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  1. #14
    Join Date
    Jun 2007
    Location
    Jersey
    Posts
    197
    Quote Originally Posted by walterc View Post
    89* isn't that hot. High SC and High SH..
    You might check the other systems and compare.
    It acts like a restriction or bad TXV or even a heavy indoor coil load.
    We declined to work on units in this building. Too much potential liability.
    Any fool can know. The point is to understand. Albert Einstein

  2. #15
    Join Date
    Oct 2009
    Location
    New Jersey
    Posts
    164
    Did you notice that the new building has the condensers outside?

  3. #16
    Join Date
    Nov 2007
    Location
    Sherman, TX
    Posts
    9,441
    Quote Originally Posted by cuervo View Post
    We declined to work on units in this building. Too much potential liability.


    You're joking, right? Liability or incompetence?

    I'm with Walter....find the real problem, instead of looking for excuses....
    Technical incompetence is NOT a sales tool....

  4. #17
    Join Date
    Oct 2010
    Location
    Baton Rouge, LA
    Posts
    1,114
    I am gonna have to side with John on this. Not to be rude but 89°F is nothing for a properly working condenser. If that was my AC not working at 89°, it wouldn't work 8 months of the year.

    High superheat, High Subcooling, High discharge pressure, low suction pressure, yeah sounds like a small restriction or a TXV issues to me.
    If you're too "open" minded, your brains will fall out.
    Artificial intelligence is no match for natural stupidity.

  5. #18
    Join Date
    Apr 2010
    Location
    working overtime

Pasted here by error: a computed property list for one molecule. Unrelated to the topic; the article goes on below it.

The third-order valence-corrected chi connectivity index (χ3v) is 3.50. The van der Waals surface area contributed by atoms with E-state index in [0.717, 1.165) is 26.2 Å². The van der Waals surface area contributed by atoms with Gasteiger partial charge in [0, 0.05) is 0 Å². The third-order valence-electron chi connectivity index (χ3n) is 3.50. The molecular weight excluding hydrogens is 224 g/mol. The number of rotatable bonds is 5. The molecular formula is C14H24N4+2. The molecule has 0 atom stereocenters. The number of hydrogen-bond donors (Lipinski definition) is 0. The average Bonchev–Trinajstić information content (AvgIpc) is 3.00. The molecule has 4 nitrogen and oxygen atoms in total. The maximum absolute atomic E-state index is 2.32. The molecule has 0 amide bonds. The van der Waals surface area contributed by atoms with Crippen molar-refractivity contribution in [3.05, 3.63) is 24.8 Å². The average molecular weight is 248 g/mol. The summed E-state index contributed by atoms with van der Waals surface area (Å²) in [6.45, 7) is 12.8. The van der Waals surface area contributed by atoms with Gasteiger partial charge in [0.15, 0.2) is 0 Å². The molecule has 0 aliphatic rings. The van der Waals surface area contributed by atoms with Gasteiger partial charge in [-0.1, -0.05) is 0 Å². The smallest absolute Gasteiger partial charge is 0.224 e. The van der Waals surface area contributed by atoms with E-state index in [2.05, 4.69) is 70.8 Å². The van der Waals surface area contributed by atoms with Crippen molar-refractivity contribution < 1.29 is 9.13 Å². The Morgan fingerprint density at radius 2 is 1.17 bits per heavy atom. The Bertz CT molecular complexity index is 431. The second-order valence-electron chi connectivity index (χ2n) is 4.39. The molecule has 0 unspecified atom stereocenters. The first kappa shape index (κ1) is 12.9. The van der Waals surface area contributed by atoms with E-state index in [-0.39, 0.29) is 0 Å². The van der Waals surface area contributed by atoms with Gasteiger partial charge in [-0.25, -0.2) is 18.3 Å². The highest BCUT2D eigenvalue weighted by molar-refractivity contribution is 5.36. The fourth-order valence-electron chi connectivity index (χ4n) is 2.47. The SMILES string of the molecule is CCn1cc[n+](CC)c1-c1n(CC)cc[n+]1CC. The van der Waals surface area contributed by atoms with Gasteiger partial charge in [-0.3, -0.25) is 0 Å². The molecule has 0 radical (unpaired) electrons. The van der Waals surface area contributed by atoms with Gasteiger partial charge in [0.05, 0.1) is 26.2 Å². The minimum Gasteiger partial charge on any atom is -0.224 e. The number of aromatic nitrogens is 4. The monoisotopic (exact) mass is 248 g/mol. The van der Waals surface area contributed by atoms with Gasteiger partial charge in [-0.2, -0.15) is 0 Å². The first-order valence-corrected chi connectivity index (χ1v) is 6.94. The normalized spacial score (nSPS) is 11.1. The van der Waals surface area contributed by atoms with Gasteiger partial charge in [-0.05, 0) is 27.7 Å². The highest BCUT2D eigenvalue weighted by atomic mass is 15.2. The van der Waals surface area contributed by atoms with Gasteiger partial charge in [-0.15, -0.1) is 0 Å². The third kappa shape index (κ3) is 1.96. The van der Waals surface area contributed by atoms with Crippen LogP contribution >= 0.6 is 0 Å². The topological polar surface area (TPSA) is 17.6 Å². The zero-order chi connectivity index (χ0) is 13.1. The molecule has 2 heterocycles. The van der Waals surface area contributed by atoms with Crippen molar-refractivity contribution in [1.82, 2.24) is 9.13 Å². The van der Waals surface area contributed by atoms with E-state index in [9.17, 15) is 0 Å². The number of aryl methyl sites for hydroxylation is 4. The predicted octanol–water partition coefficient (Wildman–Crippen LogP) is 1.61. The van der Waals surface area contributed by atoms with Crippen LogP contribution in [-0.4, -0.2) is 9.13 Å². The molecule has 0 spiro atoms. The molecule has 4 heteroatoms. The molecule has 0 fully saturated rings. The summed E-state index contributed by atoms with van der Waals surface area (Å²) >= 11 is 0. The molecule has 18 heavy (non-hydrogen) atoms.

Posts
    850
    Lol!!!!!!! In my neck of the woods average temp on a roof is 120 degrees . I attended a class from tranr and they said the systems put out these days are not even designed or tested to run in the enviroment down here. That is south west Fl. I agree with the last two posts at 89 degrees that's a walk in the park. Also those are not high efficency units they are gonna run higher head psig. But the condenser needs to be cleaned first chemically. Get out a electric pump sprayer and clean them. Then check the charge if result is still low sucton high superheat and high subcool just replace the valve at that point . Those confitions are no problem. In fact the units should have a charging chart that shows those conditions. My bet is dirty condenser and low on gas. At least you should go through these steps and not just run away.

  6. #19
    Join Date
    Nov 2007
    Location
    Sherman, TX
    Posts
    9,441
    Quote Originally Posted by cavalieri85 View Post
    Lol!!!!!!! In my neck of the woods average temp on a roof is 120 degrees . I attended a class from tranr and they said the systems put out these days are not even designed or tested to run in the enviroment down here. That is south west Fl. I agree with the last two posts at 89 degrees that's a walk in the park. Also those are not high efficency units they are gonna run higher head psig. But the condenser needs to be cleaned first chemically. Get out a electric pump sprayer and clean them. Then check the charge if result is still low sucton high superheat and high subcool just replace the valve at that point . Those confitions are no problem. In fact the units should have a charging chart that shows those conditions. My bet is dirty condenser and low on gas. At least you should go through these steps and not just run away.